Big names bow out of Wimbledon
By Steven Wine
WIMBLEDON, England ó Moments after Maria Sharapova walked off the court in defeat, her father stomped away from the stadium down a Wimbledon walkway, spitting out words in Russian as he gestured to a companion.
Upon climbing a stairway to the playersí patio, Yuri Sharapov encountered the father of two other former Wimbledon champions, Richard Williams. They shook hands, and Williams began to giggle at the seething Sharapov, who couldnít resist cracking a rare smile.
They belong to a club of dads who know what itís like to watch their little girl struggle as the world watches. Sharapov endured the experience Thursday, when his daughter lost 6-2, 6-4 in the second round to 154th-ranked Alla Kudryavtseva.
iThereís only one winner in the tournament, and everybody else is disappointed,î Sharapova said. iIím one of them.î
While Sharapova never really gave herself a chance, missed opportunities doomed Andy Roddick. The two-time Wimbledon runner-up went 0-for-8 converting break points, squandered three set points in the final set and lost to Janko Tipsarevic 6-7 (5-7), 7-5, 6-4, 7-6 (7-4).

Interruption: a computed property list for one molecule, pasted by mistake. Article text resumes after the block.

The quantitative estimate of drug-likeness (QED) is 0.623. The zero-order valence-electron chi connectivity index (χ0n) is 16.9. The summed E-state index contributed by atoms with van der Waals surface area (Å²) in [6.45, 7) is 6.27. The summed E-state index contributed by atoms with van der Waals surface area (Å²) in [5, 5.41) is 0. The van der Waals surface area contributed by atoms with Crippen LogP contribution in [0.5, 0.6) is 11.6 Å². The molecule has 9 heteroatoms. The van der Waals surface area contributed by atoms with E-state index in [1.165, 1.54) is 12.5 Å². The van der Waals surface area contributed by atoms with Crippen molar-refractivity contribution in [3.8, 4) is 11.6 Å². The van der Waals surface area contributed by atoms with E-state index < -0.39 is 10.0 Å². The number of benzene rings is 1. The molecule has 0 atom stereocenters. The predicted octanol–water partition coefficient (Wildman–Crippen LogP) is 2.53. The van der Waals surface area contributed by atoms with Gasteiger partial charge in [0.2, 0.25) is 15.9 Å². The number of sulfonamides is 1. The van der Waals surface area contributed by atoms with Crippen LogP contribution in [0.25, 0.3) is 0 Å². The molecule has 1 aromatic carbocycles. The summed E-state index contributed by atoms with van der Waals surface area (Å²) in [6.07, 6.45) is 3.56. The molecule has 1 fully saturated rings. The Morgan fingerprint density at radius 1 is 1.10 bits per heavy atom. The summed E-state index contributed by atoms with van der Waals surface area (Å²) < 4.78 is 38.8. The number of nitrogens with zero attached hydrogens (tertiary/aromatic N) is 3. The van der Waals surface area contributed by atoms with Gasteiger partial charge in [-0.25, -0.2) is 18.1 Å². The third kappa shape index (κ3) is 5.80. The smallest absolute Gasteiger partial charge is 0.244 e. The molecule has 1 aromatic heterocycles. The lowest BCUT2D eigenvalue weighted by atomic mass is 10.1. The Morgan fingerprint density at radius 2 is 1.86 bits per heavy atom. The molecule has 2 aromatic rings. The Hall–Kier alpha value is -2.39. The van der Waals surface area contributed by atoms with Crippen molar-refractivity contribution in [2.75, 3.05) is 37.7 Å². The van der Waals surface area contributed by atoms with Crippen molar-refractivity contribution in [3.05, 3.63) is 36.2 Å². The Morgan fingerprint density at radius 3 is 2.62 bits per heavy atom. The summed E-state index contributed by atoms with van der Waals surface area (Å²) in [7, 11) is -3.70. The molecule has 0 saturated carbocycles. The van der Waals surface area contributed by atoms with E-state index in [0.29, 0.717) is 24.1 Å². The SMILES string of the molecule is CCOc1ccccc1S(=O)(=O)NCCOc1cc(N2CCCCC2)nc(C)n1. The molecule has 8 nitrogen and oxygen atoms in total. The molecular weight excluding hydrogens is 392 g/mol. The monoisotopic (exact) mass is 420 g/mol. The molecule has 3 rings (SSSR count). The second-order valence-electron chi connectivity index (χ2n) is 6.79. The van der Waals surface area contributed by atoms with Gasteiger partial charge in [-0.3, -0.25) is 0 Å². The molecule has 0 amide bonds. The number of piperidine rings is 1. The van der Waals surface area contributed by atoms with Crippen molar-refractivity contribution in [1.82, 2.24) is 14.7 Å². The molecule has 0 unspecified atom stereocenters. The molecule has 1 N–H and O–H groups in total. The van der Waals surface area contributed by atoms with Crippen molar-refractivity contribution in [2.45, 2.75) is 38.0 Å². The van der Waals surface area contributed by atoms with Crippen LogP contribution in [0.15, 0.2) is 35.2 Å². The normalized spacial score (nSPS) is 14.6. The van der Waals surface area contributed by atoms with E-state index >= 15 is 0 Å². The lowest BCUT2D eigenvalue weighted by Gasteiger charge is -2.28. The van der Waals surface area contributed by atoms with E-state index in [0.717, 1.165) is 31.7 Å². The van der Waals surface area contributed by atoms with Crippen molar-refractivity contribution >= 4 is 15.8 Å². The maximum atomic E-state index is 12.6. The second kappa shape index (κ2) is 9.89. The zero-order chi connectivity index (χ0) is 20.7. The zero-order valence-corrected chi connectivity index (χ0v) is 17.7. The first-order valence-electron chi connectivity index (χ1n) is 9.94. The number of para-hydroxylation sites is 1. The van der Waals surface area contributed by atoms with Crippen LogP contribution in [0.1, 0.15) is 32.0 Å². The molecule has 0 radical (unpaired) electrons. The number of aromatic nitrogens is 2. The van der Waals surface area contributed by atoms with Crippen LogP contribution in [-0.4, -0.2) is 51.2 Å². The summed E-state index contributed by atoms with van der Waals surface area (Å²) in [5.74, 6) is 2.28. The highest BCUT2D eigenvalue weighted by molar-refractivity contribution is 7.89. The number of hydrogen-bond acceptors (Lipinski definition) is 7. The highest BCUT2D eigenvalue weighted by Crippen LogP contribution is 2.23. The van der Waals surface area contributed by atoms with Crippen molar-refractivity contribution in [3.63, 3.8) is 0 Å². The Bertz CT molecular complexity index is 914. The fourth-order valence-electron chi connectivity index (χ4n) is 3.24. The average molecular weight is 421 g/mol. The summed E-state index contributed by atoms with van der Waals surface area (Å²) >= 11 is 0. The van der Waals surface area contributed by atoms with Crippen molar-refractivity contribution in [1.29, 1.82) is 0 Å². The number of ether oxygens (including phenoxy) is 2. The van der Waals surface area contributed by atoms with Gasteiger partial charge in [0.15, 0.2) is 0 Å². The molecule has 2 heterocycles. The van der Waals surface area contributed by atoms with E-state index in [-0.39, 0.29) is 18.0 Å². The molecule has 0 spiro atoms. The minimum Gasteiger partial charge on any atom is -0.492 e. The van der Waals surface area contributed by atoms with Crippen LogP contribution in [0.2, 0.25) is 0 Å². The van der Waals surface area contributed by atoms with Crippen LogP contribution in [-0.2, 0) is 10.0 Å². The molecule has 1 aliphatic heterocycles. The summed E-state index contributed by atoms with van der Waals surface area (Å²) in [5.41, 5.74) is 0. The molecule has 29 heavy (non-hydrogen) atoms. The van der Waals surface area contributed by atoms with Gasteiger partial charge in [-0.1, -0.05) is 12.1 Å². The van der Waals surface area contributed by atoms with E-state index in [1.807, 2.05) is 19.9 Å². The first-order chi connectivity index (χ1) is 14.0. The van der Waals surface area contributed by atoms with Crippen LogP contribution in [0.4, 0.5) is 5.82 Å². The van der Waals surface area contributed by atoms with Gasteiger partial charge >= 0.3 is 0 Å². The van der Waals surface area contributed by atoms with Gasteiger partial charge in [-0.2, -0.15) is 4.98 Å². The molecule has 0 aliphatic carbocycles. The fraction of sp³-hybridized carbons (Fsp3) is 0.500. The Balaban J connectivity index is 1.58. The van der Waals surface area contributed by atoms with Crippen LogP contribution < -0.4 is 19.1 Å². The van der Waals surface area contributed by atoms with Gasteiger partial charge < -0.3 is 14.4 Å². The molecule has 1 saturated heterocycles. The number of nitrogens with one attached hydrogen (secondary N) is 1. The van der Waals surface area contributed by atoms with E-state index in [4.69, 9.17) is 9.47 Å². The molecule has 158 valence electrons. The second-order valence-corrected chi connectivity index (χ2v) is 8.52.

iAny chance I got, I pretty much just choked it,î Roddick said. iItís like you want something so bad you almost squeeze too tight.î
American men went 0-for-3. The elimination of Roddick, Jesse Levine and first-time Olympian James Blake ó who lost 6-3, 6-7 (8-10), 4-6, 6-4, 6-4 to Germanyís Rainer Schuettler ó left the United States with one player in the third round of gentlemenís singles: No. 102-ranked Bobby Reynolds.
Second-ranked Rafael Nadal showed a rare flash of anger at a questionable call in the opening set but regained his composure to beat 19-year-old Ernests Gulbis 5-7, 6-2, 7-6 (7-2), 6-3.
Williamsí daughter, Venus, seeking her fifth Wimbledon title, needed 26 points to win a single game but eventually shook stubborn Anne Keothavong 7-5, 6-2.
Venus and sister Serena also won their second-round doubles match shortly after being named to the U.S. Olympic team, but 1999 Wimbledon champion Lindsay Davenport withdrew before her second-round match because of a lingering knee injury.
Davenport, back at Wimbledon for the first time in three years after becoming a mother, said she still expects to play in the Olympics.
U.S. fans might want to claim Kudryavtseva, who was born in Moscow but lives in Boca Raton, Fla. She sent Sharapova to her earliest exit at a Grand Slam tournament since 2003.
Adding insult to the result, Kudryavtseva trashed the tuxedo-style ensemble worn by Sharapova that had been the talk of the tournament.
iI donít like her outfit,î Kudryavtseva said. iItís a little too much of everything. … It was one of the motivations to beat her.î
Sharapova walked off wearing a frown and not her warm-up jacket, which instead was tucked in her bag, not to be seen again in the tournament.
Also gone for good is the sixth-seeded Roddick, who failed three times to put returns in play when he had set points in the fourth set. When he chipped one of the returns awkwardly into the net, he cursed himself.
iI just didnít make anything happen out there,î Roddick said. iZero, zero, zero.î
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